men seized their guns and commenced firing on the suspicious
object; but it seemed to bear a charmed life, and remained
unharmed. As the morning dawned, however, the mystery was
solved by the discovery of a black quilted petticoat hanging on the
clothes-line completely riddled with balls.

As a matter of course, under circumstances of perpetual alarm
and frequent peril, the duty of cultivating their fields, and gathering
their harvests, and working at their mechanical avocations, was
dangerous and difficult to the settlers. One instance will serve as an
illustration. At the garrison-house of Thomas Dustin, the husband
of the far-famed Mary Dustin (who, while a captive of the Indians,
and maddened by the murder of her infant child, killed and scalped,
wit the assistance of a young boy, the entire band of her captors,
ten in number), the business of brick-making was carried on. The
pits where the clay was found were only a few rods from the house;
yet no man ventured to bring the clay to the yard within the
inclosure, without the attendance of a file of soldiers. An anecdote
relating to this garrison has been handed down to the present time.
Among its inmates were two young cousins, Joseph and Mary
Whittaker; the latter a merry, handsome girl, relieving the tedium of
garrison-duty with her light-hearted mirthfulness and--

"Making a sunshine in that shady place."(1)

(1) "Her angel's face
As the great eye of heaven shyned bright
And made a sunshine in the shadie place;
Did never mortal eye behold such heavenly grace."

Spenser: *The Faerie Queene,* bk. I. canto iii. st. 4.

Joseph, in the intervals of his labors in the double capacity of
brick-maker and man-at-arms, was assiduous in his attentions to his
fair cousin, who was not inclined to encourage him. Growing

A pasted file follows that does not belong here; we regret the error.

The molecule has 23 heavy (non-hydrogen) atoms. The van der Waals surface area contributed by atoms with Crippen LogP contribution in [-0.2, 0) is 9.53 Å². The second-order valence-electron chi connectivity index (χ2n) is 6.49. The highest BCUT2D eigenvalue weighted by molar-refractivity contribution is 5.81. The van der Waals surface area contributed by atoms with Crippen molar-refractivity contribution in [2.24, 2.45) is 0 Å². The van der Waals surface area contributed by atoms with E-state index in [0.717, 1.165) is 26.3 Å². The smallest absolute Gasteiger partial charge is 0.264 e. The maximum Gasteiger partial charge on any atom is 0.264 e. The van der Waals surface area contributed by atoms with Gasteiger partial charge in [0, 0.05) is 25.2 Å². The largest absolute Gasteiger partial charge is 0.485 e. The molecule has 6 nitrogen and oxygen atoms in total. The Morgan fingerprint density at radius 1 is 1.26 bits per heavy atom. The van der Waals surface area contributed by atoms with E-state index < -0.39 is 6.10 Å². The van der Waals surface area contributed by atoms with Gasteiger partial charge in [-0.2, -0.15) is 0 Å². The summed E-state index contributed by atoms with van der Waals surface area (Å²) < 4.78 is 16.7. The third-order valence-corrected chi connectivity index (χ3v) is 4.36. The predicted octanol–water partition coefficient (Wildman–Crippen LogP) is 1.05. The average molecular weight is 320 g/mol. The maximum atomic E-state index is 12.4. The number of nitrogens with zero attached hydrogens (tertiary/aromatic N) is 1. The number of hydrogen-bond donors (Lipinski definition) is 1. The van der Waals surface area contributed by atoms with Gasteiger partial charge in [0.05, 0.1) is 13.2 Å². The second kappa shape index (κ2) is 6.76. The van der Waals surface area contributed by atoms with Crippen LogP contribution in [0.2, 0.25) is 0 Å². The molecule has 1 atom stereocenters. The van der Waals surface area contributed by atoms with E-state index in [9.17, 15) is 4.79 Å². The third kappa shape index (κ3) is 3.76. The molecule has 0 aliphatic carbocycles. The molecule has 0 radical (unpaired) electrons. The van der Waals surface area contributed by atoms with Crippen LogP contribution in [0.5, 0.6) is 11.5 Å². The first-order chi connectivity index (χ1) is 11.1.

desperate, he threatened one evening to throw himself into the
garrison well. His threat only called forth the laughter of his
mistress; and, bidding her farewell, he proceeded to put it in
execution. On reaching the well he stumbled over a log;
whereupon, animated by a happy idea, he dropped the wood into
the water instead of himself, and, hiding behind the curb, awaited
the result. Mary, who had been listening at the door, and who had
not believed her lover capable of so rash an act, heard the sudden
plunge of the wooden Joseph. She ran to the well, and, leaning
over the curb and peering down the dark opening, cried out, in
tones of anguish and remorse, "O Joseph, if you're in the land of the
living, I 'll have you!" "I 'll take ye at your word," answered
Joseph, springing up from his hiding-place and avenging himself for
her coyness and coldness by a hearty embrace.

Our own paternal ancestor, owing to religious scruples in the
matter of taking arms even for defence of life and property, refused
to leave his undefended house and enter the garrison. The Indians
frequently came to his house; and the family more than once in the
night heard them whispering under the windows, and saw them put
their copper faces to the glass to take a view of the apartments.
Strange as it may seem, they never offered any injury or insult to
the inmates.

In 1695 the township was many times molested by Indians, and
several persons were killed and wounded. Early in the fall a small
party made their appearance in the northerly part of the town,
where, finding two boys at work in an open field, they managed to
surprise and capture them, and, without committing further
violence, retreated through the woods to their homes on the shore
of Lake Winnipiseogee. Isaac Bradley, aged fifteen, was a small
but active and vigorous boy; his companion in captivity, Joseph
Whittaker, was only eleven, yet quite as large in size, and heavier in
his movements. After a hard and painful journey they arrived at the
lake, and were placed in an Indian family, consisting of a man and
squaw and two or three children. Here they soon acquired a
sufficient knowledge of the Indian tongue to enable them to learn
from the conversation carried on in their presence that it was
designed to take them to Canada in the spring. This discovery was
a painful one. Canada, the land of Papist priests and bloody
Indians, was the especial terror of the New England settlers, and
the anathema maranatha(1) of Puritan pulpits. Thither the Indians